The team started using the Community tab on their channel to immediately engage with new subscribers.
Creative Sample #3: Community posts on marketing agency’s YouTube channel
On the Community tab, the team used polls to ask its audience what types of long-form videos they'd like to see more. Based on this feedback, the team made more of what the audience wanted to see. For example, Armstrong’s summary video about reaching 100,000 subscribers in three days came from a poll. And the polls were used to gain feedback for both long- form and short-form videos.
Overall, this growth hacking process and very small tweaks led the team to get up to three million views per day as well as gaining about 50,000 subscribers per day.
The result was the Socialty Pro YouTube Channel grew from 5,000 to 455,000 Subscribers. This rapid subscriber growth did not happen overnight. In fact, it took three years to reach 5,000 subscribers, but then it only took three days for everything to surpass the 100,000-subscriber mark using this video marketing strategy.
The CFO Centre is a global provider of part-time CFOs. The company’s homepage had the following headline:
Superstar CFOs Helping Ambitious Entrepreneurs Achieve Extraordinary Things (unique part-time model)
That headline was accompanied by these subheadlines:
Increase cash | Increase profit | Increase valuation | Scale faster
Affordable part-time model | No up-front recruitment fees | No tie-ins | World's #1 provider
Participating in the MECLABS SuperFunnel Research Cohort inspired a headline and subheadline test on The CFO Centre’s United Kingdom homepage (MECLABS is the parent organization of MarketingSherpa). Here is the new headline:
Break Through £2m Revenue with Powerful Reports and Expert Advice
And new sub headlines:
10,000+ entrepreneurs have built their businesses and the lives they want, with our part-time CFOs
Affordable part-time model | No up-front recruitment fees | No tie-ins | World's #1 provider | Established 2001
And this is how the copy looked on the page…
Creative Sample #4: Treatment headline and sub headline copy for global provider of part-time CFOs
“The above was the highest impact statement that I could get through the business for the homepage (we’ll have more powerful headlines for specific services). It aims to predicate the subject and their gain in the first four words and quantify the track record,” said Kate Barlow, Head of Digital Group, The CFO Centre.
"In truth, there are many things the CFOs do – and often they deliver a full spectrum of services once we’re working with a client. We wanted to test a product-level VP (value proposition) with universal appeal. As we work through headlines on the site, I think we’ll begin to test headlines that reflect primary or process VP on the homepage but we wanted to make a start with this one," she said. "My aim is to demonstrate the power of the headline initially and then work on creating a stronger set of words once people see that there’s a huge opportunity for us to tap into. I believe that successful first steps and building my own credibility in terms of running effective tests will open the way to a more adventurous approach."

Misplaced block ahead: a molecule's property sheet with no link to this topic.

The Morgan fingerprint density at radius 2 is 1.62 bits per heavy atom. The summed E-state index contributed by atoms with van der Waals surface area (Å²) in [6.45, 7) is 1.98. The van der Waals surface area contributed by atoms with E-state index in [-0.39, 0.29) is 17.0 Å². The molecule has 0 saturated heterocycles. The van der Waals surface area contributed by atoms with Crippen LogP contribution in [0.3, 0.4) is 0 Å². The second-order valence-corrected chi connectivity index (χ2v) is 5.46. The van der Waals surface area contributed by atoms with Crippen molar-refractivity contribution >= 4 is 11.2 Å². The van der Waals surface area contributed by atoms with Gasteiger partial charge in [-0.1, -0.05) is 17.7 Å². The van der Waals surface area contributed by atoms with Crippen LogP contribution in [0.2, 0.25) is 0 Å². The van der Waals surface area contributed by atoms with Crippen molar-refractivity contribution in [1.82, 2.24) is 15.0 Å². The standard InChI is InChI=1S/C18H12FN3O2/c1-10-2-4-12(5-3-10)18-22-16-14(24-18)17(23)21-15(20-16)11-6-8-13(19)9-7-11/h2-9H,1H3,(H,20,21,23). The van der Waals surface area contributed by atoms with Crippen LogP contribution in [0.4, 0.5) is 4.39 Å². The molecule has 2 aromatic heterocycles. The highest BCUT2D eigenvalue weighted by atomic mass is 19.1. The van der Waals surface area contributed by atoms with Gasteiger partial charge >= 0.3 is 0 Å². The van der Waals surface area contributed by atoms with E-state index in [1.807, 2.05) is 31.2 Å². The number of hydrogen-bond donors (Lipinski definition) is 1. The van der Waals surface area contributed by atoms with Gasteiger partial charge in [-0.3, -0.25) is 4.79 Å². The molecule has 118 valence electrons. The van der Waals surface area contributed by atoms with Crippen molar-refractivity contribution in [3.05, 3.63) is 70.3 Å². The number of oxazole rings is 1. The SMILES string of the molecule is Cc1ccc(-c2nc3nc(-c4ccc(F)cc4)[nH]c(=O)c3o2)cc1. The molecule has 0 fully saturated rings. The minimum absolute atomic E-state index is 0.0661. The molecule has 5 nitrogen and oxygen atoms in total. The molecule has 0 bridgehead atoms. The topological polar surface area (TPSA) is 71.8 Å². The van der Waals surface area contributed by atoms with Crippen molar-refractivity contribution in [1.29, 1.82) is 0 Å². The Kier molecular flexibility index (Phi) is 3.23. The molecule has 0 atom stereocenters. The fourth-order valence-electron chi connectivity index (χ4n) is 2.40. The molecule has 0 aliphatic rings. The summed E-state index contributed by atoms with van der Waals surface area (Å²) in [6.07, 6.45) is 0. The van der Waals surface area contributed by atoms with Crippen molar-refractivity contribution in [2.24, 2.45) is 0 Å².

One driver for change to this headline/subheadline combo was to provide greater clarity to website visitors on whether or not they are the ideal prospect, explain what they will get (reports) and why that matters (to help them grow through their next revenue target). "We thought this headline would work better because it talks to the customer and their needs, rather than at the customer. It also feels less boastful than talking about 'superstar CFOs,' which, I’d say, falls into the realm of marketing hype!" Barlow said. The subheadline adds clarity about the service (fractional or part-time CFOs) and evidentials to support the assertion that the company is the world’s #1 provider.
During the first week, she used the number £1m and that increased completions of the form (“which is in completely the wrong place on the page!” Barlow said) by 250% and live chat interactions by 100%.
In week two, the team changed the number to £2m to fit more closely with their ideal prospects and the numbers decreased (but quality increased). Compared with the control week (the week preceding the first test), they are still seeing a 33% increase in form submissions and 9% increase in chats.
"The benefit to us as a business is that we’re getting more enquiries from our ideal prospects," Barlow said. "This test shows that we better serve the customer when we think deeply about what we’re offering and invest effort in distilling these thoughts into succinct messages. When we work hard to earn the right to gain our prospects’ attention and we can get them to engage deeper (Micro-Yes 1 and Micro-Yes 2), we achieve better results immediately. We’ll definitely be testing more headlines in future but we’ll also be redesigning our homepage to get our micro-yeses in sequence in the future."
But she also cautioned about the limitations of the results. “It's important to add that the numbers are tiny. They don’t come close to meeting a stochastic sample size because we don’t have tons of traffic to the site. However, I’ve now engaged a couple of other countries in the testing process,” she said.
“Alongside this, I’m working on the [MECLABS] SuperFunnel project and I’ll get this ready to launch when Flint [McGlaughlin] wants us to go live. It is incredibly inspiring and uplifting to see so many elements of marketing practice click into place through this process,” Barlow said.